Wednesday, August 11, 2010

The Art of Being Alone

On another blog I frequent, we've been discussing marriage, being alone, relationships and all manner of related topics. 30 years ago, I figured I'd meet Mr. Right, we'd have a long, solid marriage, children, and go on to our retirement years until death did us part.

Needless to say, my life didn't turn out that way. Yet, as I've discovered, not having the husband, the marriage, and the children has not meant that I miserably failed in my life's journey. Quite the contrary. I've made a good life for myself and am happy living it. Did I have to do some work to get to this happiness in head and heart. Yes, indeed, but I did it.

In mulling over the story I'm writing, I've thought a lot about the main character. It is really her story. She's in her mid-40s and has been married for over 20 years. Now she's left that marriage and, for the first time ever, is living alone.

I think that situation must be worse. It must be harder for someone to have to learn in her 40s how to be alone and how to construct her own happiness. At least,I think it must be holder, but I realize that I might believe that because I grew into this life. It was, for me, a gradual progression over the years. It didn't just suddenly happen in a matter of weeks or months.

When the end result is the same -- you're living alone in your 40s or 50s -- does how you arrived there mean that the result impacts you differently? Again, I think it must, but I only have my own experience to go by.

What do you think?


Glynis said...

There were 10 years between when I left my first marriage and then re-married.

Those 10 years saw me moving across the United States. I had some truly horrible dating experiences. Re-learned how to be me. (Score!)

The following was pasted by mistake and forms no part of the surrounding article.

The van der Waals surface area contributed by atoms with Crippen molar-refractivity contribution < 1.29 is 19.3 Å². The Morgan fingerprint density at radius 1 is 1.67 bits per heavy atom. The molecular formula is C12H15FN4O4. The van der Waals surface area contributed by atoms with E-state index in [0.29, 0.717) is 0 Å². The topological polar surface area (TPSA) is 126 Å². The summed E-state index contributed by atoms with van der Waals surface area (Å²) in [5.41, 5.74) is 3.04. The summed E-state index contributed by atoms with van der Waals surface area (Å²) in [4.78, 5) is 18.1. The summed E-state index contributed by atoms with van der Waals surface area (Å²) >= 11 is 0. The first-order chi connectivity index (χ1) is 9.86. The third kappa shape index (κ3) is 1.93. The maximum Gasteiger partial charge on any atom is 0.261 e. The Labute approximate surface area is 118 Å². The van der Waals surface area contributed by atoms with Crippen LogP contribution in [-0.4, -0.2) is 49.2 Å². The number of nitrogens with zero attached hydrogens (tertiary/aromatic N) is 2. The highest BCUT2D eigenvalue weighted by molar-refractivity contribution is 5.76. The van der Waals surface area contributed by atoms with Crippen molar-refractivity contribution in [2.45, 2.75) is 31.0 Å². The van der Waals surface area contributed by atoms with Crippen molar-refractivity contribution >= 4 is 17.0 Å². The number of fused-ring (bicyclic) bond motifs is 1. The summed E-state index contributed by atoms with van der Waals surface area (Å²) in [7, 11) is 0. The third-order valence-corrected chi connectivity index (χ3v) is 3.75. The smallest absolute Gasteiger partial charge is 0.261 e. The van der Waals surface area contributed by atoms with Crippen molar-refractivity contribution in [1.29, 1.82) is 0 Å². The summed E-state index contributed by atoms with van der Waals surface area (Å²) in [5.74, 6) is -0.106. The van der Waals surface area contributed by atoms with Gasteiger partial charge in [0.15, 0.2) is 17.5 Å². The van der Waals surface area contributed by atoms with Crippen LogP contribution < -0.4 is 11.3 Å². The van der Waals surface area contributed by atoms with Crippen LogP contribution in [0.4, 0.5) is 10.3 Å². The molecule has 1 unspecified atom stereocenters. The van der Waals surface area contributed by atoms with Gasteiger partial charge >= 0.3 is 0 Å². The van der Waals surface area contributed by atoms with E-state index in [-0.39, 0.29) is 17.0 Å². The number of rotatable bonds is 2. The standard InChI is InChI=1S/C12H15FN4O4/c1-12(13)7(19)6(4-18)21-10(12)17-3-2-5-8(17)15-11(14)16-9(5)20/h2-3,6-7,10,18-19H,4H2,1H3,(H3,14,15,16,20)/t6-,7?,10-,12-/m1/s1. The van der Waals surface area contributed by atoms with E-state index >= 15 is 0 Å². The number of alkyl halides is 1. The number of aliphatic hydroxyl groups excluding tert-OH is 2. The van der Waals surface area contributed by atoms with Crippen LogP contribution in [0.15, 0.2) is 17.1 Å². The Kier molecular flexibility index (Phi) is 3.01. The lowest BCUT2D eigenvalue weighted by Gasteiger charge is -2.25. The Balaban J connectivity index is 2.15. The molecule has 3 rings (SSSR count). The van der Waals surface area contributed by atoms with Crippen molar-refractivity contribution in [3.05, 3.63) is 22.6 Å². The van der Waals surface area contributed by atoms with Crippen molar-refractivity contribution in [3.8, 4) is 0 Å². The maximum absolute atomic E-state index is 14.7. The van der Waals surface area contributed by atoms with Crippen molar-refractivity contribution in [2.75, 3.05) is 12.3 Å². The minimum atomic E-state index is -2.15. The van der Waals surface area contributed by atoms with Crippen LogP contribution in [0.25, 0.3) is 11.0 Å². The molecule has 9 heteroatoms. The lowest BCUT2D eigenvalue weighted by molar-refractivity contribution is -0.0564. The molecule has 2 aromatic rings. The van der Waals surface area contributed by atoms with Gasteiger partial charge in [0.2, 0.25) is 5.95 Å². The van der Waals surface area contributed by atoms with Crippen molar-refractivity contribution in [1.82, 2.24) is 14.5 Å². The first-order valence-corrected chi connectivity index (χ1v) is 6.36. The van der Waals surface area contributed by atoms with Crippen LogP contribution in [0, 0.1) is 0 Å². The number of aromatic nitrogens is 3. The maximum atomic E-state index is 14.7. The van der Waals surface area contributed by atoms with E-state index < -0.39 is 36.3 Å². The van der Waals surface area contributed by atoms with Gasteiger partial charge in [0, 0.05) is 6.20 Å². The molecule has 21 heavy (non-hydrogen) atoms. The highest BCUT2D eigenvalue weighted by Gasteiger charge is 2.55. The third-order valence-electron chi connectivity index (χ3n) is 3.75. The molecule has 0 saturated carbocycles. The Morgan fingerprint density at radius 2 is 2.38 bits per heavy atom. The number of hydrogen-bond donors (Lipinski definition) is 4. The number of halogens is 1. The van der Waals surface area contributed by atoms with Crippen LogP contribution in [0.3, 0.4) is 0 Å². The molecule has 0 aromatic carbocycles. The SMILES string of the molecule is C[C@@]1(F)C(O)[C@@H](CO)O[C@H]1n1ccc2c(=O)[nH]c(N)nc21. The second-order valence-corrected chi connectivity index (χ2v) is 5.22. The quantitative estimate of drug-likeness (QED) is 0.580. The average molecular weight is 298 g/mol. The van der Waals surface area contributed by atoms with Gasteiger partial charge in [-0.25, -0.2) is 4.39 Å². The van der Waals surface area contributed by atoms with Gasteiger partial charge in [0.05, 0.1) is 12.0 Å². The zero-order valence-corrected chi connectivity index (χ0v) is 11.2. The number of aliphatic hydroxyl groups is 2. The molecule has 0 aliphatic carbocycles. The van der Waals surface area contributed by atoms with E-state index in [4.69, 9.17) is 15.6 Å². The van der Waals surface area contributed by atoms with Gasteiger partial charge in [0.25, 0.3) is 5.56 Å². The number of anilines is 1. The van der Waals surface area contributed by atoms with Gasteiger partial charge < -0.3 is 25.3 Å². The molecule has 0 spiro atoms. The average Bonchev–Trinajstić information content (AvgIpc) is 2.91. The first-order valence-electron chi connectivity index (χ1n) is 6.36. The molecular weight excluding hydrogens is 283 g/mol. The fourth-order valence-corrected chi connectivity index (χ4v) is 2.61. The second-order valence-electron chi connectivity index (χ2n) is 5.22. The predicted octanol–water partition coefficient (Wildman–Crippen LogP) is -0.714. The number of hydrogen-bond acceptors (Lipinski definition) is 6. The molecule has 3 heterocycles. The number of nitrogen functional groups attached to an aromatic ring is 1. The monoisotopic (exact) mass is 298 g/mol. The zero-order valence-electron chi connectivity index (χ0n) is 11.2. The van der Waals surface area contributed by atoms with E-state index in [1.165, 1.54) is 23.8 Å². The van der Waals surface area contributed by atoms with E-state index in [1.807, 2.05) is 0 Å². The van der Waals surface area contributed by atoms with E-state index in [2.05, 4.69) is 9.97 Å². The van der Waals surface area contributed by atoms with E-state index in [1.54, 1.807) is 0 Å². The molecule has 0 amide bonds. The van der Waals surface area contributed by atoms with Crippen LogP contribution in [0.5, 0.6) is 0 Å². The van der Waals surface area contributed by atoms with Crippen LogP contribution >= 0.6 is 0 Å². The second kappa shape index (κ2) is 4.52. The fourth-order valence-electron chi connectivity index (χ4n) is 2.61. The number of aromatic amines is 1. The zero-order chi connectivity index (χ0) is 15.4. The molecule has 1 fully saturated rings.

I'm an only child. I liked being an only kid. The loneliest I ever felt in my life was during my first marriage.

Hope said...

I would say that being alone is probably easier if you've had practice and time to get your feeling about it all straightened out.

lora96 said...

Like Glynis, I'm an only and I love me some solitude to think/read/write/paint. I would much rather be alone in good company than annoyed by loud or ignorant people (no i did not enjoy dating lol).

I think it is a temperament issue in that sense. If your mc loved taking care of her husband and looking forward to talking to him, etc, she may end up talking to herself and feeling unmoored. If she's like me, frankly, there have been low points in the newlywed year when I FANTASIZED about living alone.

susan said...

There is a tremendous difference between solitude and alone. I am 55, married 30 years, and have lots of alone time....but not solitude. My alone time is filled with things I have to do for my family. I can't remember the last time I had solitude. I've been teasing my husband about a vacation....not even leaving the house, just doing what I want to do. I can't even seem to fine that time. said...

Mary Stella, this is kind of off topic, but your post title reminded me of this neat video that I've seen passed around lately:

It does nothing to illuminate your question of the differences in the journey to that point, but it made me happy.

Bona Fide Betty said...

I agree that there's a big difference between alone time and peaceful solitude. I'm a single mom, and sometimes I try to imagine what it will be like to live alone after my child grows up and goes off to college. I imagine that I will revel in the quiet, but feel sad some days. I do plan on pursuing hobbies and traveling - things I don't do now because of the time spent being a mom.

Mary Stella said...

This is sort of bizarre that blogger is eating my comments on my own blog. I'm going to try again.

Thank you all for your thoughtful input. It definitely gives me more to muse over for my character(s).